Man Who Calls Himself 'The Gator Crusader' Brushes Gator's Teeth: 'I Treat Them Like My Kids'
"A lot of it has to do with reading their body language and figuring out who is in a good mood that day and would cooperate," the Florida man said.
A Florida man who refers to himself as the "Gator Crusader" has taken the term "man's best friend" to a whole new level.
Meet Chomper, one of the many alligators Michael Womer of Orlando calls his children.
"Alligators are my passion and one true love," the Florida man told InsideEdition.com. "The gators are seemingly calm because of the bond I have developed with them."
In other videos, he can even be seen letting an alligator bite a hot dog out of his mouth in what he calls "the deadliest recreation of 'Lady and the Tramp'".
He said the gators at the attraction where he works were all rescued from alligator farms, where their ultimate fate was to become wallets or boots, and may be grateful that he saved them.
"Maybe deep down, somehow, instinctively, they know," he speculated.
Womer explained that in the 25 years he has worked with alligators, he has learned that the secret to making sure he doesn't become dinner lies in understanding their movements.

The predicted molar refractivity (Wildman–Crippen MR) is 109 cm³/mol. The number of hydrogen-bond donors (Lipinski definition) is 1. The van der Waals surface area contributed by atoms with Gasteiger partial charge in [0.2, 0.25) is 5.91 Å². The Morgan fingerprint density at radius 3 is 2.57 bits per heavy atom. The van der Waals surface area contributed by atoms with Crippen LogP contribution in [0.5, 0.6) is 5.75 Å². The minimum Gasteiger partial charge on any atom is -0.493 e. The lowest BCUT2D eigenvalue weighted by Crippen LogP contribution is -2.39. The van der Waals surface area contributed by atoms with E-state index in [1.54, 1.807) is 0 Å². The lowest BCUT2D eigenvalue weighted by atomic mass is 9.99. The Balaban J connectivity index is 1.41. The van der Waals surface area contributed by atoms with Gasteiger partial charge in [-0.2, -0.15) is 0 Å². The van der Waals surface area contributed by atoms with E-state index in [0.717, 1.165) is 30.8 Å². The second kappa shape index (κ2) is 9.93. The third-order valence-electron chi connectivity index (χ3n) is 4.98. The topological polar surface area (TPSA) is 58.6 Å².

"A lot of it has to do with reading their body language and figuring out who is in a good mood that day and would cooperate," Womer explained. "I am not naive enough to think they wouldn't hurt me."
In addition, he feeds the reptiles treats as positive reinforcement.
When he first started out, Womer said he practiced jumping on the alligators and wrestling them, which led to many close calls, including being bitten a few times.
"But since I stopped doing that and focused on training the gators, and truly developing a relationship and understanding their behavior, I have not been bitten," he said.
He explained that his greater goal is to spread awareness about compassion toward alligators, who often catch a bad rap for their predator designation.
"Gators have a bad reputation," he said. "It's all about my passion for gators and conservation as opposed to, "Look what I can do.'"
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